Fragrant, great for cutting and a magnet for butterflies, annual scabious are a delight
Scabious are best known for perennials, especially in recent years as the low, almost ever-flowering butterfly magnets. Scabious are fairly familiar flowers, making squat domes of petals, often with a ring of larger petals around the edge. The fact that these ‘flowers’ are actually heads of florets. But these are not in the Asteraceae. They are related to teasels or at least they used to be. They were placed in the Dipsacaeae, which made some sense to me since structurally a scabious does look vaguely like a teasel. But now they are in the Caprifoliaceae and are related to honeysuckles. I just don’t see it. Damn that DNA analysis. All these revisions based on DNA are all very fine but the old system was based on what we could actually see!
Anyway, Scabiosa atropurpurea, a south Mediterranean native, is a popular annual. It forms a small rosette at first and then rockets up, producing tall stems with pinnate leaves, branching freely and then producing vibrant or pastel flowers that are loved by butterflies. In theory this is a perennial but it is not very hardy and needs well drained soil to stand any chance of surviving winter. The dark purple kinds are especially popular and are often sold, in bloom, in late summer. If these are planted at that time of year they have very little chance of getting through winter. When these were in their heyday, a couple of decades ago, I was caught out with these. The only places they survived was when in large planters beside the house.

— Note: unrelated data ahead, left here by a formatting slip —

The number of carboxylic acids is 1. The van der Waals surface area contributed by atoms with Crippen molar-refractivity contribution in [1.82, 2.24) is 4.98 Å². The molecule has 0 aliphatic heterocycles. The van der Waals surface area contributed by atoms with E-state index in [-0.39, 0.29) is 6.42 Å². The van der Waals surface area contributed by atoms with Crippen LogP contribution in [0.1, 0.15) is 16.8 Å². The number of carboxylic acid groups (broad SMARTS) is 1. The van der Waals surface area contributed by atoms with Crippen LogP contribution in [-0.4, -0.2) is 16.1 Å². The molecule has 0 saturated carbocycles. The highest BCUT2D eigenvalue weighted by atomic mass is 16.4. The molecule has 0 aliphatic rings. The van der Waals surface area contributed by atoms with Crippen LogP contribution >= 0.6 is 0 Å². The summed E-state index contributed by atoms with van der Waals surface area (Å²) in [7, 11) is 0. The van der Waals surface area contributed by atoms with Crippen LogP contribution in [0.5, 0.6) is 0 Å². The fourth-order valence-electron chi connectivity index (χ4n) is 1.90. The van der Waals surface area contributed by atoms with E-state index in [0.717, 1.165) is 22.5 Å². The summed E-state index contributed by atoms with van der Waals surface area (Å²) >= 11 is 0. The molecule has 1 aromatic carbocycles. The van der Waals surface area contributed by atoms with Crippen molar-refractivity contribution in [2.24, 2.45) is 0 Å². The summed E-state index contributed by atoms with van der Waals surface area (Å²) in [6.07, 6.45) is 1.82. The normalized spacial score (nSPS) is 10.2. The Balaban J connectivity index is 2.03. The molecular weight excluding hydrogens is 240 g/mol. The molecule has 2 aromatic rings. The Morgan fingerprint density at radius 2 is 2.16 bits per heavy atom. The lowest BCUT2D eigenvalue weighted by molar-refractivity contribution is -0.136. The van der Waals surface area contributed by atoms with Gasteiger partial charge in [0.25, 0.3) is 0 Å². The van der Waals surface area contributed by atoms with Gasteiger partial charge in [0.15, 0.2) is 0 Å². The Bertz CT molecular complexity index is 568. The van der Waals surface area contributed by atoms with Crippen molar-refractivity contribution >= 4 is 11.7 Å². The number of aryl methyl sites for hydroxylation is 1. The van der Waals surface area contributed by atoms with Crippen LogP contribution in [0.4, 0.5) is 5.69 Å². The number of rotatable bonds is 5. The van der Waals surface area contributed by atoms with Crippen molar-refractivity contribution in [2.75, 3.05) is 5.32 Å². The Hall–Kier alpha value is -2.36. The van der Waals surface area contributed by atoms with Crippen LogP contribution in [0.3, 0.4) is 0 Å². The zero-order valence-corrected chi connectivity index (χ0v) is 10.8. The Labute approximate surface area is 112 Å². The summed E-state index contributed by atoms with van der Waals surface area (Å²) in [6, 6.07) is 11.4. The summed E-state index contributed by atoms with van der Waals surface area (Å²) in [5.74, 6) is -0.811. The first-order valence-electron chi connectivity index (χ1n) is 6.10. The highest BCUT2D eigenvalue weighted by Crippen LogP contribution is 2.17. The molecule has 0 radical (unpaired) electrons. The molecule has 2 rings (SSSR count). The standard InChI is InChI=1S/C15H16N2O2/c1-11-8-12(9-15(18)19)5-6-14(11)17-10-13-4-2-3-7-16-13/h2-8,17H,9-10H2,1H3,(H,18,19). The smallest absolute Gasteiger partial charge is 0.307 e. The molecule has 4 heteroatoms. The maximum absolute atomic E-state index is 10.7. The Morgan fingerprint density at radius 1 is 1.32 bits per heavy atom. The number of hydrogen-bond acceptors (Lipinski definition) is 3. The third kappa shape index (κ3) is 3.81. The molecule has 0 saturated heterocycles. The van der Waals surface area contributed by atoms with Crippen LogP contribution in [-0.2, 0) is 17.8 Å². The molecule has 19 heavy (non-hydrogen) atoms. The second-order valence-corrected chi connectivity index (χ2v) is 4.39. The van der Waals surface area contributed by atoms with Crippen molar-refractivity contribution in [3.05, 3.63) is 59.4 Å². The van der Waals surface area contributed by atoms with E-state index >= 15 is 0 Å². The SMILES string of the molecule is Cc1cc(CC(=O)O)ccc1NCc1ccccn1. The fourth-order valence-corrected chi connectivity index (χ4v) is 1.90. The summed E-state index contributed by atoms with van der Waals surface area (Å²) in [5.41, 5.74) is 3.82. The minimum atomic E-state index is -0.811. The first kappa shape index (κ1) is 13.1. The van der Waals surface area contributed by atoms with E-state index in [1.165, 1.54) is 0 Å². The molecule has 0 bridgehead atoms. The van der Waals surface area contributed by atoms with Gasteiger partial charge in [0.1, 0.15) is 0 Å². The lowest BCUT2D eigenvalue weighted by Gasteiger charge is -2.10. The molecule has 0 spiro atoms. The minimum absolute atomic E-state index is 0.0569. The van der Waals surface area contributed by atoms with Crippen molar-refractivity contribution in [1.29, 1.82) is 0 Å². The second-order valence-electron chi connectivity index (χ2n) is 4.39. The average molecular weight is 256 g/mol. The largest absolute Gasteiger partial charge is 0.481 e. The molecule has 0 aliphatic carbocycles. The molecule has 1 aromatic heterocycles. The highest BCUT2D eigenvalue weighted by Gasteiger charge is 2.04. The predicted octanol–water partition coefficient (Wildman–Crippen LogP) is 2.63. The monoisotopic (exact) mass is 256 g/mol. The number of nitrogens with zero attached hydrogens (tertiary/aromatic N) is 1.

They are easy to grow from seed and can be sown direct where they are to grow. There is a wide range of colours and they do make good cut flowers. They are faintly fragrant too. Most are quite tall, usually in excess of 60cm. They are best grown among other plants or given some brushwood to keep them upright or they are bound to flop over in the rain or wind. They look at their best among ornamental grasses, in my opinion.
I desperately want to love annual scabious but there is something that does not quite fill me with delight. I grow them mainly because I think they will benefit wildlife but do enjoy the flowers too. This is not the only species that can be grown as an annual though and the one I like best is S. stellata. This has smaller and duller flowers but these are followed by round seedheads made up of the large, papery seeds.